Answer: Hess's Law
17. Called Wagadu by its rulers, it was known by the title given to its king. Its inhabitants, the Soninke, first acted as middlemen between the Arab salt traders to the north and the gold and ivory producers to the south, later conquering these lands and controlling the gold trade. For ten points, name this medieval empire situated between the Sahara and the Niger River in what is now Mauritania, not to be confused with the modern nation whose capital is Accra.
18. His increased cranial capacity and reduced molar tooth size foreshadowed trends seen in Homo erectus and later humans. He walked efficiently bipedally, and, as evidenced by hand fossils discovered at Olduvai Gorge by Louis Leakey, was capable of precise manipulation of objects, including the shaping of stone with tools. For ten points, name this first member of the genus Homo, whose name reflects this mechanical facility.
Answer: Homo habilis
19. One work of this title was inspired by the Great Drumsheugh case, an 1809 Edinboro scandal in which a malicious child said the two headmistresses at her school had an inordinate affection for each other. A second of the same title refers to it as `a pause in the day's occupations, between the dark and the daylight when night is beginning to lower,' during which the poet plays with his three daughters. For ten points give the shared name of the Longfellow poem and the Lillian Hellman play.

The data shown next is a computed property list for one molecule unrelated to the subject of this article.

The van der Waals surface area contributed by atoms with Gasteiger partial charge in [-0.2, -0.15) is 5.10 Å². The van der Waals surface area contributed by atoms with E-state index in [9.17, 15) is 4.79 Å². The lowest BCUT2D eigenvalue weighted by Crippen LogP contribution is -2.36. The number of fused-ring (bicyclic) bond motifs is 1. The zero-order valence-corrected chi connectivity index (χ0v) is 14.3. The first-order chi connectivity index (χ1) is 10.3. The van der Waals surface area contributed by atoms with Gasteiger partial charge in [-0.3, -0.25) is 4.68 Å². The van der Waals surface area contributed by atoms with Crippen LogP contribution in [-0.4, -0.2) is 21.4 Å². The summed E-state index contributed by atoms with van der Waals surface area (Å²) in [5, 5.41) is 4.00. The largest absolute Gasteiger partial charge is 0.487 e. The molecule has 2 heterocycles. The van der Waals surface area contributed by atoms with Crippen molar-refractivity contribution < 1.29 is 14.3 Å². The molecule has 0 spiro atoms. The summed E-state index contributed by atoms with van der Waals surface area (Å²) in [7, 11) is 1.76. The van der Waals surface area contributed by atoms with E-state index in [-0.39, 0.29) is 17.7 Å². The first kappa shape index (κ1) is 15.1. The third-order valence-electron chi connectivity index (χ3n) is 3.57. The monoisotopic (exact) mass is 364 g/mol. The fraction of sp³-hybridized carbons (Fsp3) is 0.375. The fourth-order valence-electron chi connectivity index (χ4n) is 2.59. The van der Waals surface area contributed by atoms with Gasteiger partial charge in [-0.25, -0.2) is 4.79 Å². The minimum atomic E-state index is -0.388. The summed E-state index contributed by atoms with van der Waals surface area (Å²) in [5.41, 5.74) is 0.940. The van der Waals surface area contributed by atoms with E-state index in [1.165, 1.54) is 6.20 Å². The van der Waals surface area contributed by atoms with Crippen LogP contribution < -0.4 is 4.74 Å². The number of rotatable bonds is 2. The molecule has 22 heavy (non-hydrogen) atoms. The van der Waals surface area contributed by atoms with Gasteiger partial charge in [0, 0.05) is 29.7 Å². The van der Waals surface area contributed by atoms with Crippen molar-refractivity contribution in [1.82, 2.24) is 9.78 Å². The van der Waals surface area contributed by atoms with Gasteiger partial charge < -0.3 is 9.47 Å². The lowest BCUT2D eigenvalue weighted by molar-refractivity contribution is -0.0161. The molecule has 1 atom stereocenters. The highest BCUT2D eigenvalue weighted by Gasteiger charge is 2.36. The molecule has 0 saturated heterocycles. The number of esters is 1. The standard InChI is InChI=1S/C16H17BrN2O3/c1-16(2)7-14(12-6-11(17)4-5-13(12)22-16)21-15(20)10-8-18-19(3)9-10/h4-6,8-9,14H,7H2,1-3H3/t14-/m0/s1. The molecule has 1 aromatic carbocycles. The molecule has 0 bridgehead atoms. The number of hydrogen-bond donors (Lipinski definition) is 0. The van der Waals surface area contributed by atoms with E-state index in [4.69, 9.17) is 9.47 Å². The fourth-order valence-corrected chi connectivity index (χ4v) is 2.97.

Answer: The Children's Hour
20.Describing his recent boss as `a richly qualified leader' who is `exasperatingly stupid' in his personal life, he noted that Clinton's presidency `will always be...stained by the episode with Monica Lewinsky.' For ten points, name this spin doctoring successor of Dee Dee Myers, who resigned his position as White House Press Secretary on October 1, 1998.
Answer: Michael McCurry